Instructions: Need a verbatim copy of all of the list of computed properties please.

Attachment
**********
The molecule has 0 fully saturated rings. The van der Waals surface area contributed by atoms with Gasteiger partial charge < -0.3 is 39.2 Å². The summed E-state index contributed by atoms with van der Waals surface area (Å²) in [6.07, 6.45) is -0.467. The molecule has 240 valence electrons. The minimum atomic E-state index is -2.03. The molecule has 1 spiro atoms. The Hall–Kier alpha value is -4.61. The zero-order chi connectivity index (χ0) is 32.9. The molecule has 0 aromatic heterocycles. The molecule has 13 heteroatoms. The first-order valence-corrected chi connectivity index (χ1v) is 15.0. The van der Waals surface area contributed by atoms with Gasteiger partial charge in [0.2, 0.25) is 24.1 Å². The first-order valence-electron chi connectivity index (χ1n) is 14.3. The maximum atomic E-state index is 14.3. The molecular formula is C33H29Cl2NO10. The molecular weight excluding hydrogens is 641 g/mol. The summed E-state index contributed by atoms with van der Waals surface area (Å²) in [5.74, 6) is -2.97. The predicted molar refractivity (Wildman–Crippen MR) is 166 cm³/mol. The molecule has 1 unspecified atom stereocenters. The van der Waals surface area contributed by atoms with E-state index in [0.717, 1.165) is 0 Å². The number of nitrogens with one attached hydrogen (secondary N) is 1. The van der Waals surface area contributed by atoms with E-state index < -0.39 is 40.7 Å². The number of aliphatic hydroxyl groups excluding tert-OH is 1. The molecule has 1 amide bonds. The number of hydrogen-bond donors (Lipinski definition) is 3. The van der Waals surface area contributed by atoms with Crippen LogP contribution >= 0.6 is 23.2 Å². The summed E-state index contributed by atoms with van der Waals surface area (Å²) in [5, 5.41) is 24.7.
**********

The molecule has 0 fully saturated rings. The van der Waals surface area contributed by atoms with Gasteiger partial charge < -0.3 is 39.2 Å². The summed E-state index contributed by atoms with van der Waals surface area (Å²) in [6.07, 6.45) is -0.467. The molecule has 240 valence electrons. The minimum atomic E-state index is -2.03. The molecule has 1 spiro atoms. The Hall–Kier alpha value is -4.61. The zero-order chi connectivity index (χ0) is 32.9. The molecule has 0 aromatic heterocycles. The molecule has 13 heteroatoms. The first-order valence-corrected chi connectivity index (χ1v) is 15.0. The van der Waals surface area contributed by atoms with Gasteiger partial charge in [0.2, 0.25) is 24.1 Å². The first-order valence-electron chi connectivity index (χ1n) is 14.3. The maximum atomic E-state index is 14.3. The molecular formula is C33H29Cl2NO10. The molecular weight excluding hydrogens is 641 g/mol. The summed E-state index contributed by atoms with van der Waals surface area (Å²) in [5.74, 6) is -2.97. The predicted molar refractivity (Wildman–Crippen MR) is 166 cm³/mol. The molecule has 1 unspecified atom stereocenters. The van der Waals surface area contributed by atoms with E-state index in [0.717, 1.165) is 0 Å². The number of nitrogens with one attached hydrogen (secondary N) is 1. The van der Waals surface area contributed by atoms with E-state index < -0.39 is 40.7 Å². The number of aliphatic hydroxyl groups excluding tert-OH is 1. The molecule has 1 amide bonds. The number of hydrogen-bond donors (Lipinski definition) is 3. The van der Waals surface area contributed by atoms with Crippen LogP contribution >= 0.6 is 23.2 Å². The summed E-state index contributed by atoms with van der Waals surface area (Å²) in [5, 5.41) is 24.7.